Thursday, June 18, 2015

Consensus in Favor of a Gloomy Status Quo

A brilliant analysis of the functional dysfunctionality of the French labor market by Olivier Galland (h/t Jane Jenson):

Le compromis générationnel dont on vient de décrire les contours induit une préférence pour le statu quo. En effet, le pessimisme sur la société et la défiance à l’égard des politiques sont tels que ces arrangements informels paraissent aux jeunes préférables aux réformes. Ils doutent qu’elles puissent améliorer le sort commun et n’en retiennent que le risque potentiel qu’elles comportent d’amoindrir leurs chances personnelles. La défiance engendre l’individualisme.
Par exemple, l’idée de réduire le clivage entre CDD et CDI, sur laquelle s’accordent beaucoup d’économistes et qui a été à la base de la réforme du marché du travail menée en Italie par Mateo Renzi, peine à s’imposer en France. Un récent sondage le montre bien (Observatoire politique du CSA pour Les Echos et l’institut Montaigne, 2-3 juin 2015). Les mesures qui touchent au CDI n’emportent pas l’adhésion d’une majorité de Français, alors que celles qui visent à étendre l’emploi des CDD sont très largement approuvées. Au fond, les Français préfèrent donc pérenniser et même renforcer le principe clivant du marché de travail que nous connaissons actuellement.

Hollande's "Battle Plan" for 2017

A saturnine temperament like mine is no doubt a disqualification for politics, but I wonder if the phantasmagorical optimism abundantly on display in François Hollande's "battle plan" for 2017 isn't equally disqualifying. The president's plan, it seems, is to do the opposite of what Lionel Jospin did in 2002. Not a bad idea, given what happened to Jospin. And since Jospin went into the election campaign with a record of solid economic growth behind him, Hollande is off to a really good start: he begins the campaign with a record of solid economic failure.

The next step in Hollande's analysis is to note that Jospin suffered from a bit of flagging economic performance toward the end of his prime ministership. Hollande will therefore try to flog the economy into showing a few signs of life in 2016. At that he may well succeed--unless of course Grexit, which appears imminent, sandbags the feeble European recovery. To be sure, Hollande can't be blamed if Greece goes down and the euro is battered as a result, since he didn't lift a finger for Greece and has been an obedient servant of "the Institutions" whose infinite wisdom will have led to this debacle. Blame them. FH had nothing to do with it.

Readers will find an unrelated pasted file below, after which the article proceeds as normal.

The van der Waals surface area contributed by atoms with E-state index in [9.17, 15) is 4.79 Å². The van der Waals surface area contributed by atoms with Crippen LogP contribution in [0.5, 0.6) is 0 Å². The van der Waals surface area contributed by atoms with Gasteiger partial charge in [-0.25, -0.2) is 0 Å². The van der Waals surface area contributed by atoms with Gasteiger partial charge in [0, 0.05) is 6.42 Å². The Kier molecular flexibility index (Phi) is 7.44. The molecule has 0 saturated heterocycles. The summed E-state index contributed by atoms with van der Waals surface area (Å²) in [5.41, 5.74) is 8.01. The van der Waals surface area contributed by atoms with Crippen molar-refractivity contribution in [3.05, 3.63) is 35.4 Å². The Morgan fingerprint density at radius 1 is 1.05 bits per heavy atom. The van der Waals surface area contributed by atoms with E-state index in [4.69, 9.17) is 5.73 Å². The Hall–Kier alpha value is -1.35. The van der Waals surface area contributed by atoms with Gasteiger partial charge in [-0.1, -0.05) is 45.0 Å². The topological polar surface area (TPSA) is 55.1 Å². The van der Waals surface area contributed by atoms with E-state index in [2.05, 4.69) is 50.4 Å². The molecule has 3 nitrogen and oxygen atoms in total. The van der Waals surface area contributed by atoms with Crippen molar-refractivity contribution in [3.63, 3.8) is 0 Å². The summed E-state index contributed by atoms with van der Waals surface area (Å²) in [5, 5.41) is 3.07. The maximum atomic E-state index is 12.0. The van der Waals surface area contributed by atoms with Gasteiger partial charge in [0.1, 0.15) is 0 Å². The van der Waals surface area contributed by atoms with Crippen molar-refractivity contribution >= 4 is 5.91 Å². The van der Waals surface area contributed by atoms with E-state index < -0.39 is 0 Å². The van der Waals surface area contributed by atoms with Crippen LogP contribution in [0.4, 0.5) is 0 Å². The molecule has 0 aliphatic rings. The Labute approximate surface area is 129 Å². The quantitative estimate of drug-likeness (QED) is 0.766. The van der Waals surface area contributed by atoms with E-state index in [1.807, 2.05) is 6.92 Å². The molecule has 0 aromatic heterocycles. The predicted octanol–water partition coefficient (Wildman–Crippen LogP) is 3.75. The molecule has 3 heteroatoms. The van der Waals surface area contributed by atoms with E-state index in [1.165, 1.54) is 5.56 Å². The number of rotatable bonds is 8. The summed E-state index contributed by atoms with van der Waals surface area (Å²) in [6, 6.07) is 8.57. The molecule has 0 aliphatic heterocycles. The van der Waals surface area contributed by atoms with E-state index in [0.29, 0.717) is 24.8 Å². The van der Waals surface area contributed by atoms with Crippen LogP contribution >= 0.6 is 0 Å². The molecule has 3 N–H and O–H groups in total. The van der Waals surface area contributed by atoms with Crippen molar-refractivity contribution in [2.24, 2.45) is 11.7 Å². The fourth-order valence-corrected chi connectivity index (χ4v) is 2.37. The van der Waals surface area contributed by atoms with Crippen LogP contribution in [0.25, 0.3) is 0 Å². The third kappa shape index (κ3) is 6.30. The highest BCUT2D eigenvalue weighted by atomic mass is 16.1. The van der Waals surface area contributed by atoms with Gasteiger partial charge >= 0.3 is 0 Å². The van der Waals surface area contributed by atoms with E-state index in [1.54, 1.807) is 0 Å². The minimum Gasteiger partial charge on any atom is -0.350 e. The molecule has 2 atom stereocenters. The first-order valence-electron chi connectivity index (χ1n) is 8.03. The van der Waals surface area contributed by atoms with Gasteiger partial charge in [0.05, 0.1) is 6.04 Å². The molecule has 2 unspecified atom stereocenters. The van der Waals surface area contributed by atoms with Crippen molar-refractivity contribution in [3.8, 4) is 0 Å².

Jospin was of course done in by Jean-Marie Le Pen, and Jean-Marie is now on the ropes, tossed out of the FN by his own daughter and beached in the terminal naufrage of old age. So the Hollande plan has that angle covered, right? Nothing to worry about on the extreme right.

Hollande will also try in 2016 to establish himself firmly in the minds of the French as the sole candidate of the Left. He will do this by presenting his plan to collect income tax at the source as the beginning of a "great redistributional reform," despite assurances that the change in the mode of tax collection will lead to absolutely no change in the amount of taxes collected--an interesting notion of redistribution. This will be presented as the capstone of the Great Reforms already accomplished in the period of 2012-2015 and the beginning of the famous comprehensive overhaul of the tax code that Hollande promised in his last campaign but somehow never got around to.

I thought at first that this Le Monde article might be the first episode in its series of Summer Beach Reading, this one obviously entered in the Fantasy category. But no, it seems to be a piece of straight political reportage. The article does note that Hollande's first task will be to "restore a minimal level of popularity." Indeed, I think that would be a good place to begin. It's a long way from 13% to 50%, and it's never too early to get started.